PHP For Loop

The final kind of loop statement, the for loop, is also the most powerful, as it combines the abilities to set up variables as you enter the loop, test for conditions while iterating loops and modify variables after each iteration. Example 4-33 shows how you could write the multiplication table program with a for loop.

Example 4-33. Outputting the times’ table for 12 from a for loop
for ($count = 1 ; $count <= 12 ; ++$count)
echo "$count times 12 is " . $count * 12 . "<br>";

See how the entire code has been reduced to a single for a statement containing a single conditional statement? Here’s what is going on. Each FOR statement takes three parameters:
• An initialization expression
• A condition expression
• A modification expression

These are separated by semicolons like this: for (expr1;

expr2; expr3). At the start of the first iteration of the loop, the initialization expression is executed. In the case of the times table code, $count is initialized to the value 1. Then, each time around the loop, the condition expression (in this case, $count <= 12) is tested, and the loop is entered only if the condition is TRUE. Finally, at the end of each iteration, the modification expression is executed. In the case of the times table code, the variable $count is incremented. All this structure neatly removes any requirement to place the controls for a loop within its body, freeing it up just for the statements you want the loop to perform. Remember to use curly braces with a for loop if it will contain more than one statement, as in Example 4-34.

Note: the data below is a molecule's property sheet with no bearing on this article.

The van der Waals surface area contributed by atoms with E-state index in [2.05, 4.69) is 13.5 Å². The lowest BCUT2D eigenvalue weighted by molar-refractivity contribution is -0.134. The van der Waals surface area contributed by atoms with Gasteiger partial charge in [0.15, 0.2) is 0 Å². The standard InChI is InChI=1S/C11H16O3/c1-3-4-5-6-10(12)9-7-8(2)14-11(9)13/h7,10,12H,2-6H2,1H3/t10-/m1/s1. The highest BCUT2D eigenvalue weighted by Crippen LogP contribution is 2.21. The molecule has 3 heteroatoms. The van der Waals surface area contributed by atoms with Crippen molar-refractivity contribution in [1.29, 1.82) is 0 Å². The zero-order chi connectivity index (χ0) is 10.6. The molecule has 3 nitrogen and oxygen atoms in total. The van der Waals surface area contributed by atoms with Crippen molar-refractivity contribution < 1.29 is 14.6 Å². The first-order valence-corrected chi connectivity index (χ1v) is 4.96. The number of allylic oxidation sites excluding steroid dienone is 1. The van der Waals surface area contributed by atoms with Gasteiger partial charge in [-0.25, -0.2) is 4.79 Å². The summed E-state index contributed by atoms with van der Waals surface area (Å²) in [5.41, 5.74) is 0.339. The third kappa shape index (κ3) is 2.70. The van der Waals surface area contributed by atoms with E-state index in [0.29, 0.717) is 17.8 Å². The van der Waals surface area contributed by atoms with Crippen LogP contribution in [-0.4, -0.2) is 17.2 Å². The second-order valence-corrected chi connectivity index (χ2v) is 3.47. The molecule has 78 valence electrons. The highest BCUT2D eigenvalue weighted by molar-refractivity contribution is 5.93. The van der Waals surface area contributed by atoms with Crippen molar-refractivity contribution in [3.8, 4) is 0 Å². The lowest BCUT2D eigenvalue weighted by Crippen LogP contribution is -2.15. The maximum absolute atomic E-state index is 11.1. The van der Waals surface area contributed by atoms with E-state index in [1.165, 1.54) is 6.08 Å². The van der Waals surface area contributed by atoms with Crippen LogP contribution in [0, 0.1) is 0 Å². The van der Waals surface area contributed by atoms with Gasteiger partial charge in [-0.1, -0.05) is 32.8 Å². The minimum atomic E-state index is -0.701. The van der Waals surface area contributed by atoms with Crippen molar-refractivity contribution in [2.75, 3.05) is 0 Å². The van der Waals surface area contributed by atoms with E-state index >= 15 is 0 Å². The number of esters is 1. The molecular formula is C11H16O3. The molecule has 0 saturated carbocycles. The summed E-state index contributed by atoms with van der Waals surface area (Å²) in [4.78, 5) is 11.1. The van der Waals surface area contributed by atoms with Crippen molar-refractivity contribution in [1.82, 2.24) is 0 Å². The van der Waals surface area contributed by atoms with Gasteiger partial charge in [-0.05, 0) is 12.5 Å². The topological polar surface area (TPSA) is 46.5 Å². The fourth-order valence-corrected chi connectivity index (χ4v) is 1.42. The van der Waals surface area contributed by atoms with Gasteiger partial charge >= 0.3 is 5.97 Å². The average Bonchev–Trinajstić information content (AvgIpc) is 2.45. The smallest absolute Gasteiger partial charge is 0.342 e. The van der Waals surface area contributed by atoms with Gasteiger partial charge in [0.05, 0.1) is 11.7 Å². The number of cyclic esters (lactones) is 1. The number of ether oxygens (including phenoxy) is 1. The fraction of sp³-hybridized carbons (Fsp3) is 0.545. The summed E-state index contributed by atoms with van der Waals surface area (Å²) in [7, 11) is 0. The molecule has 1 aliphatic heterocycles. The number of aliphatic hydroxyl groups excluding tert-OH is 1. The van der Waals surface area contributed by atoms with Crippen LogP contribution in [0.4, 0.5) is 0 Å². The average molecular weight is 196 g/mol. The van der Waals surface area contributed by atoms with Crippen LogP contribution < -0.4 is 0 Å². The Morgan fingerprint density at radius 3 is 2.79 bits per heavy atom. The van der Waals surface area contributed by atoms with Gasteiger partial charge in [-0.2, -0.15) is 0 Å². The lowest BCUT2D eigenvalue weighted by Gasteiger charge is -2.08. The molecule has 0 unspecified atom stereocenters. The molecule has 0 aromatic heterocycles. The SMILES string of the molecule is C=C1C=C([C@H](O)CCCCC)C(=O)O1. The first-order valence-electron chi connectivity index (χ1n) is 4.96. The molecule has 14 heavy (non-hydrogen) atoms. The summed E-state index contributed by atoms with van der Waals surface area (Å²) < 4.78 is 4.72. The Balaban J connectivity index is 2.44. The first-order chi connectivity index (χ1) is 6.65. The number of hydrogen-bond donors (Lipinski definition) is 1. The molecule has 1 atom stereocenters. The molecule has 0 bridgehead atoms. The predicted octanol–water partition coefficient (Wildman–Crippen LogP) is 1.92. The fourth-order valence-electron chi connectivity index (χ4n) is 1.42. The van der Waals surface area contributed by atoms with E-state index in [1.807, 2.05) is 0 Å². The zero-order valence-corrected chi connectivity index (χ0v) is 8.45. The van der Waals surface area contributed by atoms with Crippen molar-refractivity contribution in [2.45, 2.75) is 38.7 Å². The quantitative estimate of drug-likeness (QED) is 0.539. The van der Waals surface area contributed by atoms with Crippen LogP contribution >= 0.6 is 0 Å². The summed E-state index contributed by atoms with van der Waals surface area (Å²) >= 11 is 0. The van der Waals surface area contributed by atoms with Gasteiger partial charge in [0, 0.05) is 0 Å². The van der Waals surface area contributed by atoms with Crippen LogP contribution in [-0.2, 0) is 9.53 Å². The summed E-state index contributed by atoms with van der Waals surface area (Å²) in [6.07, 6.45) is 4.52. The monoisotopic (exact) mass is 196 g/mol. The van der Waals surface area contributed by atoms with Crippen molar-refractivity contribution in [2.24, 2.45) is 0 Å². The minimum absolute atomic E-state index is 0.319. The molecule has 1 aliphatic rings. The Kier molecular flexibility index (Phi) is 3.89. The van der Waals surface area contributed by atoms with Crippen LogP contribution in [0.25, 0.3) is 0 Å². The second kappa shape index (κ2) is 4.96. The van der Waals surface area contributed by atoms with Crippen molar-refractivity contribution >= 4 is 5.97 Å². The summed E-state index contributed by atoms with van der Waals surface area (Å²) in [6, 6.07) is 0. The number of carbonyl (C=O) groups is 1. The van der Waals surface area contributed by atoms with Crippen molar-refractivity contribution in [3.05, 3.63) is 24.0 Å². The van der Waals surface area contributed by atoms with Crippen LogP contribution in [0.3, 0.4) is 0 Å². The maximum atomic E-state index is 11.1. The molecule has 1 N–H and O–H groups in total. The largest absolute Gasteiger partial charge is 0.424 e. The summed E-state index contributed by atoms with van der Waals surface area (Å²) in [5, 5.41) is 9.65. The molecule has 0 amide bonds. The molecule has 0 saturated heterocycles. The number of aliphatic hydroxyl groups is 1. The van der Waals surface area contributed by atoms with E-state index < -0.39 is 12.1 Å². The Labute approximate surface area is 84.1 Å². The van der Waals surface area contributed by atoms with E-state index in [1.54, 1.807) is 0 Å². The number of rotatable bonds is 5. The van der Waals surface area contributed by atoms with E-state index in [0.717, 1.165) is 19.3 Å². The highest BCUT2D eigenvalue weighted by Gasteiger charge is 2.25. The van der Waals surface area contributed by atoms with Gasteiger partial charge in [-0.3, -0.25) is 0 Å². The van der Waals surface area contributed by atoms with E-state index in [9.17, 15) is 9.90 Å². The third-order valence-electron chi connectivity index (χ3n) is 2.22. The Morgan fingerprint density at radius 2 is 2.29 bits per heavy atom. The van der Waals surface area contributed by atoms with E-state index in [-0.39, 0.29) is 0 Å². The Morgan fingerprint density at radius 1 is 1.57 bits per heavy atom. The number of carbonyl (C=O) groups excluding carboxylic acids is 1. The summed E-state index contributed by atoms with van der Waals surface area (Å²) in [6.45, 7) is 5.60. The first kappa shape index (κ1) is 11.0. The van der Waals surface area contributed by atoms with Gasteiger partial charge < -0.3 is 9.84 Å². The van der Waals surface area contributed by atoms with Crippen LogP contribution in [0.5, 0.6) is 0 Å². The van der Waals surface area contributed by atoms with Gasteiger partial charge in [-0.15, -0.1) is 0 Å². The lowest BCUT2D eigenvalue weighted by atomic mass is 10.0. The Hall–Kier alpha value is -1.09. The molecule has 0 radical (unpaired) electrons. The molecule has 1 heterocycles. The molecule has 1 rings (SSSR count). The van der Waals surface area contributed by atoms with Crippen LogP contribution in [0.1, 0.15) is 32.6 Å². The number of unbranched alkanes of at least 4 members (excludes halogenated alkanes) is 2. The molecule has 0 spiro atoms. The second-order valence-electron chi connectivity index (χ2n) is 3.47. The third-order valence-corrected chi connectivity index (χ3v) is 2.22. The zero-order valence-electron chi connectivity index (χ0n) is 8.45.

Example 4-34. The for loop from Example 4-33 with added curly braces
for ($count = 1 ; $count <= 12 ; ++$count)
echo "$count times 12 is " . $count * 12;
echo "<br>";

Let’s compare when to use for and while loops. The for loop is explicitly designed around a single value that changes on a regular basis. Usually, you have a value that increments, as when you are passed a list of user choices and want to process each choice in turn. But you can transform the variable any way you like. A more complex form of the for statement even lets you perform multiple operations in each of the three parameters:

for ($i = 1, $j = 1 ; $i + $j < 10 ; $i++ , $j++)
// ...

That’s complicated and not recommended for first-time users. The key is to distinguish commas from semicolons. The three parameters must be separated by semicolons. Within each parameter, multiple statements can be separated by commas. Thus, in the previous example, the first and third parameters each contain two statements:

$i = 1, $j = 1 // Initialize $i and $j
$i + $j < 10 // Terminating condition
$i++ , $j++ // Modify $i and $j at the end of each iteration

The main thing to take from this example is that you must separate the three parameter sections with semicolons, not commas (which should be used only to separate statements within a parameter section).
So, when is a while statement more appropriate than a for statement? When your condition doesn’t depend on a simple, regular change to a variable. For instance, if you want to check for some special input or error and end the loop when it occurs, use a while statement.


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